• There was a constant flow of unbelievers every Sunday seeing the leaders being open and vulnerable.
  • When a pressure/guilt driven model was switched for joy and fun, more people had a sense of being equipped.
  • There was a growing hunger for being on mission. People started celebrating smaller wins.
  • People were having more meals with unbelievers.
  1. What advice do you have when people are willing but don’t feel that they have the capacity?
  • Jesus was sent by the Father, so he was fathered into the mission.
  • So it is the Father who will send us (see Luke 10:2).
  • As we engage with people around us, we should be asking the Father what he wants us to say/do.
  • We tend to think in terms of ‘relational evangelism’, but Jesus was actually least evangelistically effective in Nazareth where he had the greatest depth of relationship with people.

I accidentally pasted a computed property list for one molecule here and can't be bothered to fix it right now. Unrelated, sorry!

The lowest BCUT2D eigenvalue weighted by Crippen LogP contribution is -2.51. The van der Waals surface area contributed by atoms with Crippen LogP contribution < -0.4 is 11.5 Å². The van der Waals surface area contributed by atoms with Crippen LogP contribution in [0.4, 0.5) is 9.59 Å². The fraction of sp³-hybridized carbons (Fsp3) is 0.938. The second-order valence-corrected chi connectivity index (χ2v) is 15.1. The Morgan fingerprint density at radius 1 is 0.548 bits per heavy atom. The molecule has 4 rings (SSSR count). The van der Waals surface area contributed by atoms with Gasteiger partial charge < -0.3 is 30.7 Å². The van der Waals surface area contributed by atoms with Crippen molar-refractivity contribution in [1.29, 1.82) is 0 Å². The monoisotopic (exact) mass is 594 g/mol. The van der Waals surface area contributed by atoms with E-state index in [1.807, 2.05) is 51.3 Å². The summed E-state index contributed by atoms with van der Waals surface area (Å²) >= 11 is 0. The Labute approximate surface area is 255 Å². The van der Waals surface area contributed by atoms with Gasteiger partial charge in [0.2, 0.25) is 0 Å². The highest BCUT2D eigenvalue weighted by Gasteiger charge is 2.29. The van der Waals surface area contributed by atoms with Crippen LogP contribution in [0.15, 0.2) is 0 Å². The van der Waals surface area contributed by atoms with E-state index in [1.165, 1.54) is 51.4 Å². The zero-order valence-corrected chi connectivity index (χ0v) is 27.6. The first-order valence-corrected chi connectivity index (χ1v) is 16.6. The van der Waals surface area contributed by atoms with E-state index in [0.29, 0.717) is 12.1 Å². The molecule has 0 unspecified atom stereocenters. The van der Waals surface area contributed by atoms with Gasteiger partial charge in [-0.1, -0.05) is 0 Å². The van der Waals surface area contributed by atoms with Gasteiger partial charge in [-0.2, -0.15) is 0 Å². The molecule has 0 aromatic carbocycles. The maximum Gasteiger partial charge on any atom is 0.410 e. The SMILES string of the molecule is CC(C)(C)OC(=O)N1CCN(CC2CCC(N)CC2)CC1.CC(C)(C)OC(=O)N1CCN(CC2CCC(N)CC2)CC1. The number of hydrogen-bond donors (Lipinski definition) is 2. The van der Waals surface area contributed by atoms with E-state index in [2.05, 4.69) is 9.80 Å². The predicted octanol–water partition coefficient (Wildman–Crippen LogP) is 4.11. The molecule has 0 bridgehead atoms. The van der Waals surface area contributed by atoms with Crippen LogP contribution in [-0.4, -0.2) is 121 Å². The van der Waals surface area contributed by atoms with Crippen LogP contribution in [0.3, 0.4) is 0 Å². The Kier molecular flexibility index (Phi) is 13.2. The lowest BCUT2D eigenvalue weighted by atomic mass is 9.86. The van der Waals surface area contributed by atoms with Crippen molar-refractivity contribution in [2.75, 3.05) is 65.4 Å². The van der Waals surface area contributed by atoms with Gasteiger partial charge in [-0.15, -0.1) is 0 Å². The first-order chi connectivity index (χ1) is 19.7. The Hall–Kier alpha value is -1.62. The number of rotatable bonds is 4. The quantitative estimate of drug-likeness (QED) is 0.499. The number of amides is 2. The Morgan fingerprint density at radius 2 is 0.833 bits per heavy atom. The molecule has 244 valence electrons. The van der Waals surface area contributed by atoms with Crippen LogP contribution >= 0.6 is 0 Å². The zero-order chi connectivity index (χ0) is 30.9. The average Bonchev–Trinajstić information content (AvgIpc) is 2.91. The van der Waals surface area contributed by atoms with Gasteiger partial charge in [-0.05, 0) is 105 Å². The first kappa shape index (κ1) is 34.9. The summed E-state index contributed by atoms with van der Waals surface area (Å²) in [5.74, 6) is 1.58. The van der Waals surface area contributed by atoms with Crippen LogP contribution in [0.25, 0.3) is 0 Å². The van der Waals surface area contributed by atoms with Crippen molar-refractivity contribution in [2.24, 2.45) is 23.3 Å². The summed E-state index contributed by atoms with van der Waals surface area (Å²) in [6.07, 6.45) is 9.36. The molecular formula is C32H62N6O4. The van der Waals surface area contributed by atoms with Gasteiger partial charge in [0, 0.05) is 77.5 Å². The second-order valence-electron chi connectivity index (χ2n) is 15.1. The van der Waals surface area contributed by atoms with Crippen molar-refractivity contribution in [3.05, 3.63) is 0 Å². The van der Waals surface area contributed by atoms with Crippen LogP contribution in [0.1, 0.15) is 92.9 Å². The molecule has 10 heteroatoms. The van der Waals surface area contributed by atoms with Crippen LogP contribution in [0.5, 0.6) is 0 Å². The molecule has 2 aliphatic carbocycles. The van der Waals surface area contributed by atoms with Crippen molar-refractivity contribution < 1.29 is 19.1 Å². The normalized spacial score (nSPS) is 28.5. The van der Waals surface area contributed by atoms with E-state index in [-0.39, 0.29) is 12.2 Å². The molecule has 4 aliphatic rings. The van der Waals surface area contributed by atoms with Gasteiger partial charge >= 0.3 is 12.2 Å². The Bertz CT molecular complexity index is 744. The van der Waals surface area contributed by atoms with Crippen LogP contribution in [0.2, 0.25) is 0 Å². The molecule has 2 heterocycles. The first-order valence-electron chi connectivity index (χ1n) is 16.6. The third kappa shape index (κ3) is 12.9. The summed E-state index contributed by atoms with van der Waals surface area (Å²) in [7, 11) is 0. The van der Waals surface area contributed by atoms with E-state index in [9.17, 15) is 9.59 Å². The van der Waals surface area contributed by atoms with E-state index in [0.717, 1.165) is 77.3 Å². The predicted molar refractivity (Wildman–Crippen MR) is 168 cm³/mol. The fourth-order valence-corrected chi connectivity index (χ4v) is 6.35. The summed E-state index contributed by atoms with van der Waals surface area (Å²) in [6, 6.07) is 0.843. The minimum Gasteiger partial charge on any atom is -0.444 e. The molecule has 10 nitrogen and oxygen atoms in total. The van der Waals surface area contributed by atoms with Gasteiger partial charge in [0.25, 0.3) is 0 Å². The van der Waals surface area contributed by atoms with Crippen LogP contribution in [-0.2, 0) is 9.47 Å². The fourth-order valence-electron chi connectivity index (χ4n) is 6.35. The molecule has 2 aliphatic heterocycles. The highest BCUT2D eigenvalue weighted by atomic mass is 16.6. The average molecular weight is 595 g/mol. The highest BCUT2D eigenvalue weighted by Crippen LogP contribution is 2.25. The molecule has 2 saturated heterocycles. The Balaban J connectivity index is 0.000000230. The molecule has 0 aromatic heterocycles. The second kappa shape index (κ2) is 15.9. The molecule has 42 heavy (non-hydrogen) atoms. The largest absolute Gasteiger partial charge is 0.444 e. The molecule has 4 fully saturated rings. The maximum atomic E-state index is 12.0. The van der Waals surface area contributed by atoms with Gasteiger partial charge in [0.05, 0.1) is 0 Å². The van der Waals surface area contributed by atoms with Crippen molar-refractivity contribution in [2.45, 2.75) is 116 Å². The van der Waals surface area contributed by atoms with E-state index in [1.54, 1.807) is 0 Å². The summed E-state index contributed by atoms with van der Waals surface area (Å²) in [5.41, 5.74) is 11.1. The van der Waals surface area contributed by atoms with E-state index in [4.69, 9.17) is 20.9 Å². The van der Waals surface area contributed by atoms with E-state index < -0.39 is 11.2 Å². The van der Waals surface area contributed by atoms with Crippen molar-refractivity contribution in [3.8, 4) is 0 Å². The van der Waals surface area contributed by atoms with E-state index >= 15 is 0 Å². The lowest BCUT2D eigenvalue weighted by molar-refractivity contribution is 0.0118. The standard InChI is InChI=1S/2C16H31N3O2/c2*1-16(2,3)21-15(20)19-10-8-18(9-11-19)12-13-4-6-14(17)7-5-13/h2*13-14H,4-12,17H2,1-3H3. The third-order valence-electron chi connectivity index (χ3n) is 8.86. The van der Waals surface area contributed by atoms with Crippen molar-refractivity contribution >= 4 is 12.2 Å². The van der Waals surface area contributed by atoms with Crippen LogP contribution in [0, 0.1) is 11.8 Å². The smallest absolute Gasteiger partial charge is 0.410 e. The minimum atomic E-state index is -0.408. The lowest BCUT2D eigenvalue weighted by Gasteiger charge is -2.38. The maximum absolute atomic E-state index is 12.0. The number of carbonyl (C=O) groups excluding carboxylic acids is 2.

• It isn’t about adding in more things, but viewing the things that we already do differently.
  1. What is the most effective way of connecting young people into the church?
  • Relationships are important, and so are spontaneous connections.
  • Be around people and listen to the Father.
  • Be available for people, and have an earnest heart to seek out people who don’t know Jesus.
  • Most young people have never experienced churches like ours, and aren’t aware they exist. Connections with young people who are part of the church can be massive.
  1. Do you have big Sundays that particularly invite people into, or do you invite people every Sunday?
  • A bit of both, but more towards inviting people all the time.
  • If there are Sundays when a lot of new people are expected, Tom Shaw doesn’t preach but invites somebody with a more evangelistic style to do so.
  • Tom Shaw hasn’t found series designed to be attractive to unbelievers have made any difference in the numbers of unbelievers coming along.
  • Don’t focus on church growth, focus on church health. Both Rick Warren and John Stott define a healthy church in terms of worship, fellowship, serving, discipleship and evangelism.